The Andante spianato and Grande Polonaise in E flat major Op 22 exists in two versions, for solo piano (the version most frequently heard) and for piano and orchestra (the original version), the last work that Chopin wrote in this form. The polonaise section was composed in Vienna in 1830 shortly before his arrival in Paris. Perhaps tiring of the glittering stile brillante, Chopin set it aside until he had the inspired idea of prefacing it with a work of an altogether different character that he added in 1835. It is really a nocturne. Indeed it seems that Chopin may have conceived the Op 27 nocturnes as a triptych to include this work in G major. In the event he entitled it Andante spianato, ‘spianato’ meaning ‘smooth’ or ‘even’. It may be, in the words of one commentator, ‘a fairly arbitrary coupling’, but it is nevertheless wonderfully effective and the only one of Chopin’s works for piano and orchestra, other than the concertos, to have retained a regular place in the repertoire.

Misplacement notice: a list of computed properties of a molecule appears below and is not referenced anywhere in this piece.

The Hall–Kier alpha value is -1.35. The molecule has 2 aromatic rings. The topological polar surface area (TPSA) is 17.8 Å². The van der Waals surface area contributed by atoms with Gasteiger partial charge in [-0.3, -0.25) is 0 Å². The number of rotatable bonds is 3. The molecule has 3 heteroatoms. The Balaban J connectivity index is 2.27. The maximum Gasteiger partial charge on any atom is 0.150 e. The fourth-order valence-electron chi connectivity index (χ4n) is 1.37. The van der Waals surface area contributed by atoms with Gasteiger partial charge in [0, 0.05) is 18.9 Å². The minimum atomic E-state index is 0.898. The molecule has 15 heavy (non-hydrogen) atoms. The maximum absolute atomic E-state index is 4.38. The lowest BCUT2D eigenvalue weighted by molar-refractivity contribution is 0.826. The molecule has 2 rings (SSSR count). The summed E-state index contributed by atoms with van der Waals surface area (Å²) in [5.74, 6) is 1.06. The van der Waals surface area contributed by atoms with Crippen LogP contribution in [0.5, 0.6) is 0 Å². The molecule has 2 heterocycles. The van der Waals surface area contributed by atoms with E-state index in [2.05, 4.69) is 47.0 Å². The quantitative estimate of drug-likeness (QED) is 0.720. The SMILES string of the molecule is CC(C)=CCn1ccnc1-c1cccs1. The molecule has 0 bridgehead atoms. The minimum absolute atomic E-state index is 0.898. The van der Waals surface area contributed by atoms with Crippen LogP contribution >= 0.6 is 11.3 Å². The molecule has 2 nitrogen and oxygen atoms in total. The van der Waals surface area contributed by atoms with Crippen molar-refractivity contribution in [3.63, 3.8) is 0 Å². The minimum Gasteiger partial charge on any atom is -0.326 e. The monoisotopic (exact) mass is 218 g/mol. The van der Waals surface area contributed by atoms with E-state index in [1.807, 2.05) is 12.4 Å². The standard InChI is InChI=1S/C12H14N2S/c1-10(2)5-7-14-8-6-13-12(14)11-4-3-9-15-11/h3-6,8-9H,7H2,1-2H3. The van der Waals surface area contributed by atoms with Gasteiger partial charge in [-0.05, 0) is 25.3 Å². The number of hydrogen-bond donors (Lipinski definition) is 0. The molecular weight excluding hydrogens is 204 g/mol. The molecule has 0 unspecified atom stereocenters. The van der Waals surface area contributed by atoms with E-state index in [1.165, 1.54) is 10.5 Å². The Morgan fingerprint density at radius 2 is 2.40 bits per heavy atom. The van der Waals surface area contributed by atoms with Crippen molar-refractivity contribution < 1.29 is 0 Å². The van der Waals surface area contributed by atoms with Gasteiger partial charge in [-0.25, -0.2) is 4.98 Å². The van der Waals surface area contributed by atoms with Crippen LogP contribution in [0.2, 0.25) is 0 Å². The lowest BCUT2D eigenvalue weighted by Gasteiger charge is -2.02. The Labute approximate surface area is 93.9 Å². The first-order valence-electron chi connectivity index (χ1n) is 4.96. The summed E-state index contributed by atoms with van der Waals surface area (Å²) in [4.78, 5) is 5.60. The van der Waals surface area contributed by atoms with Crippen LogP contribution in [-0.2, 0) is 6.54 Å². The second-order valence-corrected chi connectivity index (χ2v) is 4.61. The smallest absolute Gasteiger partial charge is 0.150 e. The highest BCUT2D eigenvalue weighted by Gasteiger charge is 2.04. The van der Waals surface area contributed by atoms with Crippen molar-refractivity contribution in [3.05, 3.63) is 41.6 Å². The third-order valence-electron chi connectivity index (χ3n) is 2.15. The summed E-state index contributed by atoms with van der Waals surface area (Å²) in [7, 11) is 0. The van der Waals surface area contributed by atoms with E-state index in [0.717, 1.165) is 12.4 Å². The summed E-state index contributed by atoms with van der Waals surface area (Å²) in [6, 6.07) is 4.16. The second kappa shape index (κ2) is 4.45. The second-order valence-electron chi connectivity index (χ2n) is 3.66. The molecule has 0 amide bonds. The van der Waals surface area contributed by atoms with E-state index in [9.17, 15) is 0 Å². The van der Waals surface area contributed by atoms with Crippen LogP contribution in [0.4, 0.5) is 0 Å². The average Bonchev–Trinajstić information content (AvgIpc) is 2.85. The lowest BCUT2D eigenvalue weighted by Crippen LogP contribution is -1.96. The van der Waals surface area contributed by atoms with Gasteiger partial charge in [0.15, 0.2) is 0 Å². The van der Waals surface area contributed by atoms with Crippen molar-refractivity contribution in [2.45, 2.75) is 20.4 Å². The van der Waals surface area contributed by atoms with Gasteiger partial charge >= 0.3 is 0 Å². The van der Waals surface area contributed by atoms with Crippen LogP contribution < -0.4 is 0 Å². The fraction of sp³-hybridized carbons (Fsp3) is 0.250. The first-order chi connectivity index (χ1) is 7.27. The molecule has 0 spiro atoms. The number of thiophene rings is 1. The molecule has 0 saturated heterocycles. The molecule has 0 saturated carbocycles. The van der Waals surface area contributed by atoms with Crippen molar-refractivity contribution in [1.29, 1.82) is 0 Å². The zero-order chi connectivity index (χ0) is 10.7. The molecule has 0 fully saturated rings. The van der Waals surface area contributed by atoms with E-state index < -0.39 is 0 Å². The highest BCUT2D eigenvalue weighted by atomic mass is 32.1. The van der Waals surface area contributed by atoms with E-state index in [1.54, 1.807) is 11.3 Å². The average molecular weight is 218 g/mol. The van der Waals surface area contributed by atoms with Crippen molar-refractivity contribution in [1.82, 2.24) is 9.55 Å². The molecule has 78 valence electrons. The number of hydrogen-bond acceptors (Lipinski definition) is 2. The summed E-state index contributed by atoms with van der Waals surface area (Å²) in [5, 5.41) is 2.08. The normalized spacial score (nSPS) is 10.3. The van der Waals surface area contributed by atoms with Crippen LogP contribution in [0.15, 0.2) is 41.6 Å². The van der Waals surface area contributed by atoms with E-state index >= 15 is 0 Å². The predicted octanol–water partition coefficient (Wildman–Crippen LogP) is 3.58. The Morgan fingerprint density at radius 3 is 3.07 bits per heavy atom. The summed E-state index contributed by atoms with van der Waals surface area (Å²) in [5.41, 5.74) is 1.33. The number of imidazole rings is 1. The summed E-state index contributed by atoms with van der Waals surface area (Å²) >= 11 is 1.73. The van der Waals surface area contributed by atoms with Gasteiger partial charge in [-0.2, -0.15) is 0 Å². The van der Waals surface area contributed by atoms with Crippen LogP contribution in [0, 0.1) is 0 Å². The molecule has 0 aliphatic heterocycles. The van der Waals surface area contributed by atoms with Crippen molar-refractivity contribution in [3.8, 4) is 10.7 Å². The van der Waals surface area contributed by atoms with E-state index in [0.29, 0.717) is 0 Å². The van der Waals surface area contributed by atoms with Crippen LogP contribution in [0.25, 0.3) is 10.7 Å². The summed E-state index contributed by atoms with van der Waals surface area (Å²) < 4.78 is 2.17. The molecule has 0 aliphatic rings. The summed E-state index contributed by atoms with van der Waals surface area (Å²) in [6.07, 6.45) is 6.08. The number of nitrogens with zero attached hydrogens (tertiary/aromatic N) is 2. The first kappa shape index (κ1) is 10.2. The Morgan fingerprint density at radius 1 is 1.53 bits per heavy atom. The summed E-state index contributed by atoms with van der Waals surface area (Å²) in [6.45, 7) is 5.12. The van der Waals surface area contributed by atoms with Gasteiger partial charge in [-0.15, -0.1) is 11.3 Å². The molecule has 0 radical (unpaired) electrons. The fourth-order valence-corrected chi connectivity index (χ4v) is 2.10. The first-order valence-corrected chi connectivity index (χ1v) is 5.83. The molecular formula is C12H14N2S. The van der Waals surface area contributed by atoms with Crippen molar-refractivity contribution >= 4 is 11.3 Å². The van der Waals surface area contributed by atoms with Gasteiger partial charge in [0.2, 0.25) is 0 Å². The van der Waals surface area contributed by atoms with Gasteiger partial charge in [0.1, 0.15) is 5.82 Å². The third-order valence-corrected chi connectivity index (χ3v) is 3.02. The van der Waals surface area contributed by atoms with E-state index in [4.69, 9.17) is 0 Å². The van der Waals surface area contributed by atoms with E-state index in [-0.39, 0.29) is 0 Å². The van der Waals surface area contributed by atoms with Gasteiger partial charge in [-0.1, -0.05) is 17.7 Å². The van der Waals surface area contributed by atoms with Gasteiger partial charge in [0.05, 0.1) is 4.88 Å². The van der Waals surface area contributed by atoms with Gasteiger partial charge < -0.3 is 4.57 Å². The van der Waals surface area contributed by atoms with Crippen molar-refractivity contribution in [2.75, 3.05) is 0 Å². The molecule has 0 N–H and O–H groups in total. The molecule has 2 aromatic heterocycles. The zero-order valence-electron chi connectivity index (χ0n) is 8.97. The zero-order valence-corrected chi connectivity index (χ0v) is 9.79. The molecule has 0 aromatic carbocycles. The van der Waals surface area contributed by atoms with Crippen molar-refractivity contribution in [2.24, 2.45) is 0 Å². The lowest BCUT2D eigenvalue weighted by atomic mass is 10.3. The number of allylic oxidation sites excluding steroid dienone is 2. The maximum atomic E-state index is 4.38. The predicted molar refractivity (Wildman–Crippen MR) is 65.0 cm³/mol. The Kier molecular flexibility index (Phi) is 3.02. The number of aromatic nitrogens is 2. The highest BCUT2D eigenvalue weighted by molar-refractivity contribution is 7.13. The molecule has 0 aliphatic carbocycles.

from notes by Jeremy Nicholas © 2010